M74 motorway

From Academic Kids

The M74 is a major road in Scotland. The motorway runs from Glasgow 53 km (33 miles) south east, where it is arbitrarily renamed the A74(M). Collectively, the M74, A74(M) and A74 form the main north-south route between Scotland and North West England.

At present the M74 begins in the Glasgow suburb of Tollcross, and then heads south towards the Clyde Valley towns of Hamilton, Motherwell and Lanark. At Abington in the heart of the Leadhills area, the road becomes the A74(M) then passes Moffat and Lockerbie, and then continues to Gretna, on the English border. The road then reverts to the A74 (non-motorway) for 10 km (6 miles) until Carlisle, where it becomes the M6.

Alongside the motorway are the B-graded roads, the B7076 and B7078. These are in fact stretches of the original A74 which were kept for non-motorway traffic and to serve local towns and villages.

At the southern end, the remaining section of the A74 between the English border and the beginning of the M6 at Carlisle will be upgraded to motorway standard. This has been a subject of much political wrangling, as the Scottish Executive feel that it is not their responsibility as the stretch of road is in England, while the Department of Transport argue that because most of the A74/M74 is in Scotland, it is therefore a Scottish problem. Despite all this - the new section of road is expected to be completed in 2007.

Although not confirmed by the Scottish Executive, the long standing plan has been to rename the motorway M6 once the various upgrades are completed. Many of the road signs in the southern stretches were designed with removeable "A74(M)" plates which have "M6" underneath.

M74 Northern Extension

As at 2005, there are two extension schemes planned for the M74. At its northern end, it will be extended for some 8 km (5 miles). This new section of road will be elevated up to 100 feet and cut through the suburbs of Dalmarnock, Polmadie, Rutherglen and parts of the Gorbals, eventually joining with the M8 south of the Kingston Bridge, therefore bypassing the notorious Central Glasgow section of the M8.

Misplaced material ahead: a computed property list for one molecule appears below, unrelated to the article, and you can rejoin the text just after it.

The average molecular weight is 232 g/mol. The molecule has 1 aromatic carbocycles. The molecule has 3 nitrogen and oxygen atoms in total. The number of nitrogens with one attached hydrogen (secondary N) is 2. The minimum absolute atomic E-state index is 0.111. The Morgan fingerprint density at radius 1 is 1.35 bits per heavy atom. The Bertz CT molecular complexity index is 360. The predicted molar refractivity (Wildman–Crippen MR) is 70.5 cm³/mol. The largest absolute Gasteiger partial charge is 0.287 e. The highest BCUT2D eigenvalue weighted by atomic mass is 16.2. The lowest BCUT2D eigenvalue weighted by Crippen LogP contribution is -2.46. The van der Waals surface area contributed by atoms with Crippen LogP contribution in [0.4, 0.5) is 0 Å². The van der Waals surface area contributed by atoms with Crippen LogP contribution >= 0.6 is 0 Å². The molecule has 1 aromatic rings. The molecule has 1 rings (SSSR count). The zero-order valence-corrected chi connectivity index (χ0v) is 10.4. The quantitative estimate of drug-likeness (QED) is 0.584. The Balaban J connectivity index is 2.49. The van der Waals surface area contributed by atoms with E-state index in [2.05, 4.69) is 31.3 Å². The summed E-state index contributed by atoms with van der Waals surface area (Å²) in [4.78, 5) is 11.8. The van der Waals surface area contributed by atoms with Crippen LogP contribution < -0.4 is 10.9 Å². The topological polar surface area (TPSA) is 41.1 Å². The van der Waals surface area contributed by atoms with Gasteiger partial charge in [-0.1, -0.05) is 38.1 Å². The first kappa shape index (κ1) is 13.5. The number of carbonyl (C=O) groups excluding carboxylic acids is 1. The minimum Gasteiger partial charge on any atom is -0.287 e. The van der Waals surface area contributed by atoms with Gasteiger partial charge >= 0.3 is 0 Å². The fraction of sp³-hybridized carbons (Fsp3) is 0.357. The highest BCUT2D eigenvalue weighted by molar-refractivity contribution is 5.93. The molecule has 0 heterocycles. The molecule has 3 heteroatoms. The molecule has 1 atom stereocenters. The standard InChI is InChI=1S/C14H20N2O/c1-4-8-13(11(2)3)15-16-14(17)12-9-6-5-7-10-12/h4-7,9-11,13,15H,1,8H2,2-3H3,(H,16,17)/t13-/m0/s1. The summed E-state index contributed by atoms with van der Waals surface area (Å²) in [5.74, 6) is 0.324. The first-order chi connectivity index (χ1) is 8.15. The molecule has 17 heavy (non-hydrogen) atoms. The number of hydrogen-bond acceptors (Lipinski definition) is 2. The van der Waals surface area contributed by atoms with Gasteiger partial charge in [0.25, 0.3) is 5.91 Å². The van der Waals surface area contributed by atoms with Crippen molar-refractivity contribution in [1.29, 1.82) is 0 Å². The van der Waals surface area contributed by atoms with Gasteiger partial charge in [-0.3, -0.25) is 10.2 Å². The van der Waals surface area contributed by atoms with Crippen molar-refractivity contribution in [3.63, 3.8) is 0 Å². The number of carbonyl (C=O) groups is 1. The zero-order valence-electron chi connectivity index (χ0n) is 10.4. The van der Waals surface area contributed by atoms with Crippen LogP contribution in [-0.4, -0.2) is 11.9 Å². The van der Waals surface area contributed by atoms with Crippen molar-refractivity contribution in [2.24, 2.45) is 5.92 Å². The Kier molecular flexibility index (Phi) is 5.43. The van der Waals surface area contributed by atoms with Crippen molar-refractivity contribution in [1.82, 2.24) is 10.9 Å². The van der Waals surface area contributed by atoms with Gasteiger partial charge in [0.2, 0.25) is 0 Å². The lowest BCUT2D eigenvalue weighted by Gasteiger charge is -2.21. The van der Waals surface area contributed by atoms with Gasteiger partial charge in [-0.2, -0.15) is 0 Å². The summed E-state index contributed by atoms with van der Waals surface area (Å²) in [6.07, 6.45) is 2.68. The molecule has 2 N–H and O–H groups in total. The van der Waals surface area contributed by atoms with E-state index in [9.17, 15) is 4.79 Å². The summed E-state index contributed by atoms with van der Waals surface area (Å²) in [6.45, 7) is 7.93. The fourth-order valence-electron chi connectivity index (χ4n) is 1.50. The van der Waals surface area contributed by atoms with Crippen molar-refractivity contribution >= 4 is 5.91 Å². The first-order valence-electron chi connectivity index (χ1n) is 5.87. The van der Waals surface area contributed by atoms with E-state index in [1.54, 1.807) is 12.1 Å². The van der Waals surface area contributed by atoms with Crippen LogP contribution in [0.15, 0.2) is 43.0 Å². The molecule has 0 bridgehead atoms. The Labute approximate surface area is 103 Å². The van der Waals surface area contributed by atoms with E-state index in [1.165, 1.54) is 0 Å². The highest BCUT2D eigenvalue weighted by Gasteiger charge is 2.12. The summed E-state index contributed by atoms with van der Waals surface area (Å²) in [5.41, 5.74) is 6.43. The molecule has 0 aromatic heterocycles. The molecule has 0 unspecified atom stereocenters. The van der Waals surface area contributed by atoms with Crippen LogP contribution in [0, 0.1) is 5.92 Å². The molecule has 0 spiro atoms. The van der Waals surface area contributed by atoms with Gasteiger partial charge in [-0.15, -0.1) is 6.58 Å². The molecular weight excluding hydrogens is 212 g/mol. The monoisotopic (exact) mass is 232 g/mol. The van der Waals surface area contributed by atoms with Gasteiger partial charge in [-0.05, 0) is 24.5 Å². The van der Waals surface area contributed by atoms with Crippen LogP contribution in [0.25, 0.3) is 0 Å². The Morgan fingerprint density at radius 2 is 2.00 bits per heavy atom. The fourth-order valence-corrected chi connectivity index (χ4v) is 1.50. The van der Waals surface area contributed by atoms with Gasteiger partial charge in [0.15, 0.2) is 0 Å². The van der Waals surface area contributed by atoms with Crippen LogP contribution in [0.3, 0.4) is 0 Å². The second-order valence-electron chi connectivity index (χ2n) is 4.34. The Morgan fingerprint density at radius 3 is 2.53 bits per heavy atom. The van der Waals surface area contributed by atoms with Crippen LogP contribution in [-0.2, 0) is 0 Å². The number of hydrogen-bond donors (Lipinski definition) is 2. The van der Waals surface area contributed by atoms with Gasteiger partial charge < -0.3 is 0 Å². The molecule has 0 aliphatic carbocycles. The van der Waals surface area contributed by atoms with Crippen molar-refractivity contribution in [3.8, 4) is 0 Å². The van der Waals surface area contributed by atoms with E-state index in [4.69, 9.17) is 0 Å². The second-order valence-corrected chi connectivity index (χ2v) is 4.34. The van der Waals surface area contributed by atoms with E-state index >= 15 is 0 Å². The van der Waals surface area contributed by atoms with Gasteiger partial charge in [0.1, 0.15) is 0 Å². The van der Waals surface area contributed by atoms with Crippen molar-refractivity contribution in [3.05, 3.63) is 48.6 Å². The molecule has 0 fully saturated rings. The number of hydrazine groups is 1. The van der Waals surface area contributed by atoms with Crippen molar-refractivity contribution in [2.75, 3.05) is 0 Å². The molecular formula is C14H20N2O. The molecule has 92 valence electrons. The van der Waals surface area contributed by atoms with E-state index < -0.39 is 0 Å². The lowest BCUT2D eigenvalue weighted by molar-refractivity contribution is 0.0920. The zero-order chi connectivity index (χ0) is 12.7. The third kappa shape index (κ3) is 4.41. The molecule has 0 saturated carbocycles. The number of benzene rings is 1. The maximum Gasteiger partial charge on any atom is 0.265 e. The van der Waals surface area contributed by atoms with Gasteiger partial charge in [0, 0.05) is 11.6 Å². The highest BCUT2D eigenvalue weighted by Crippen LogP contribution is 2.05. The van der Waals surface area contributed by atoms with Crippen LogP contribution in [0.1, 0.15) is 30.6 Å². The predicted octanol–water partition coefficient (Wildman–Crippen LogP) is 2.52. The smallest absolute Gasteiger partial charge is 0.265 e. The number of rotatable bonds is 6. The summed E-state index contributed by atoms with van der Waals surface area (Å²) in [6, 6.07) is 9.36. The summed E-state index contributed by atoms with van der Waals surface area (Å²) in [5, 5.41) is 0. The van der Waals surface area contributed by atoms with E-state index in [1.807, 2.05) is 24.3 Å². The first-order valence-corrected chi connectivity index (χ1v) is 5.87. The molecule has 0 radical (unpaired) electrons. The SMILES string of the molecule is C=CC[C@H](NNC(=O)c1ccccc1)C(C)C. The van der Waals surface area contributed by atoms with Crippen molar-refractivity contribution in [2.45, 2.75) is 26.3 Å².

A Public Local Inquiry by Richard Hickman CBE into this scheme ran from 1 December, 2003 to 3 March, 2004 and delivered during July, 2004 but it wasn't released until 9 months later, just before the Easter bank holiday. On March 28, 2005, Transport Secretary Nicol Stephen announced that the Executive intended to build the road despite the report concluding that the road should not be built.

The reasons given for rejecting the scheme were that serious adverse consequences to the local community outweighed the claimed benefits. Namely: the claimed increases in jobs would not materialise, the increase in air pollution at points along the route, the traffic reduction would would be counteracted by increased car use.

Local residents have opposed the scheme since its inception, which was planned as early as the 1960s at the same time as the M8 which forms two sides of Glasgow's abandoned Inner Ring Road project - the M74 extension was intended to form the southern flank of this, although the original "ski-ramp" at the end of the Kingston Bridge provided for the new road will not be used.

See also

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